Restoration of Certain Chinese Tariff Exclusions by the USTR – International Trade & Investment


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On March 23, 2022, the Office of the United States Trade Representative (USTR) announced its decision to renew tariff exclusions for 352 categories of goods (approximately two-thirds of goods previously benefiting from exemptions) covered by the tariffs of Article 301 on Chinese products. The reinstated rate exclusions will come into effect retroactively from October 12, 2021 to December 31, 2022.

The renewed tariff exclusions cover a wide range of products, including auto parts, motors, electrical equipment, chemicals, textiles, consumer electronics, electrical equipment, LED/LCD, bicycles, motorcycles, seafood, medical equipment, building materials, robots, bags, pillows and household products. Renewed exclusions are available for any product that meets the product exclusion description, whether or not the specific importer has previously filed an exclusion request with the USTR. A full list of fare exclusions is available here.

In a statement released by the USTR last year, the USTR explained that key factors and criteria to consider in decisions about possible reinstatement include (1) whether the particular product and/or a comparable product is available from sources in the United States and/or third countries; (2) any changes in the global supply chain since September 2018 with respect to the particular product or any other relevant industry development; (3) efforts, if any, that U.S. importers or buyers have undertaken since September 2018 to source products from the United States or third countries; and (4) domestic capacity to produce the product in the United States. The USTR also considered whether or not reinstating the exclusion would impact or result in serious economic harm to the commentator or other U.S. interests, including impact on small businesses, jobs, production manufacturing and critical supply chains.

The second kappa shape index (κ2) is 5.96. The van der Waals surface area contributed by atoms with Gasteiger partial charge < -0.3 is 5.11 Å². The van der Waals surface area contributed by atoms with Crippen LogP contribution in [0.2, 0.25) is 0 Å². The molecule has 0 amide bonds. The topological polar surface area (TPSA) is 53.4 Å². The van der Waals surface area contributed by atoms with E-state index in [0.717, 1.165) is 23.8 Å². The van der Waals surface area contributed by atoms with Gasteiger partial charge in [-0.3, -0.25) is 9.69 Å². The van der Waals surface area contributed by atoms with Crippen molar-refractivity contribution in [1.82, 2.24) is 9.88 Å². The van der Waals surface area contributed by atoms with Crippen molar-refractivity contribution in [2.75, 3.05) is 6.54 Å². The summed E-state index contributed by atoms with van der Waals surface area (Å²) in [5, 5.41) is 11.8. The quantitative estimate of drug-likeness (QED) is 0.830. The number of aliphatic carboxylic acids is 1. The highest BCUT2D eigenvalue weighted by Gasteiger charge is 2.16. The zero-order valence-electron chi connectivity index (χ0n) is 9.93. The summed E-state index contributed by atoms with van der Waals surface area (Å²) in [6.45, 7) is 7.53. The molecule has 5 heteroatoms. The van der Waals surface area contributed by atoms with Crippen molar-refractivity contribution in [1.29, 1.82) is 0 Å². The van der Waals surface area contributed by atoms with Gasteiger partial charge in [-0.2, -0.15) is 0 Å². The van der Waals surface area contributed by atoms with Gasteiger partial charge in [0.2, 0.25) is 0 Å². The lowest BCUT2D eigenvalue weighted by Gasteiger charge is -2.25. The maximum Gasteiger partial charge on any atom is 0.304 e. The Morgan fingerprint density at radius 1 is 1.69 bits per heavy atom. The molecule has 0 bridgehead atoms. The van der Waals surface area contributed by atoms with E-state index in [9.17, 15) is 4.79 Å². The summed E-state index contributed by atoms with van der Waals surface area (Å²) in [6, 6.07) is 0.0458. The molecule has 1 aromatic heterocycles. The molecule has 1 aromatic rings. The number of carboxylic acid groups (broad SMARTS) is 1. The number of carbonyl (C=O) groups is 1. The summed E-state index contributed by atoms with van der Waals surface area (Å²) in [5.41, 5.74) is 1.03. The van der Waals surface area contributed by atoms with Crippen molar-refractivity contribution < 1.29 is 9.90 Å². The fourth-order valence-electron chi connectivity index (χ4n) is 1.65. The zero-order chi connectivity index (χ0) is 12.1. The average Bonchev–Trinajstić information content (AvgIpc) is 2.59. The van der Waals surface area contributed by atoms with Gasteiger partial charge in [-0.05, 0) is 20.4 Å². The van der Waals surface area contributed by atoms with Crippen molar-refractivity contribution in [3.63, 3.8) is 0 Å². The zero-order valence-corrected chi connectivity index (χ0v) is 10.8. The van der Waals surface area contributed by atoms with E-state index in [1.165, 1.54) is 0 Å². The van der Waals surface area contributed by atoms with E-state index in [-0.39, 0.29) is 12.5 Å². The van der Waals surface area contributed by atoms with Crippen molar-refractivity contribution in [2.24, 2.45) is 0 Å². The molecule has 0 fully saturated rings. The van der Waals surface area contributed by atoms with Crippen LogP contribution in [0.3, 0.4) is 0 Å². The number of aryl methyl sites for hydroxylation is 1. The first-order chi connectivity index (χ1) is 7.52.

At this time, there is no indication from the USTR that it will expand the list to include other products that were previously included in now-expired exclusions or that had not previously been granted an exclusion. However, it is possible that Congress will force the USTR’s hand. The House and Senate have announced that they will establish a conference committee to negotiate a bill that could potentially reinstate more expired Section 301 exclusions and require the USTR to consider new exclusion requests for any product covered by Section 301 tariffs.

The content of this article is intended to provide a general guide on the subject. Specialist advice should be sought regarding your particular situation.

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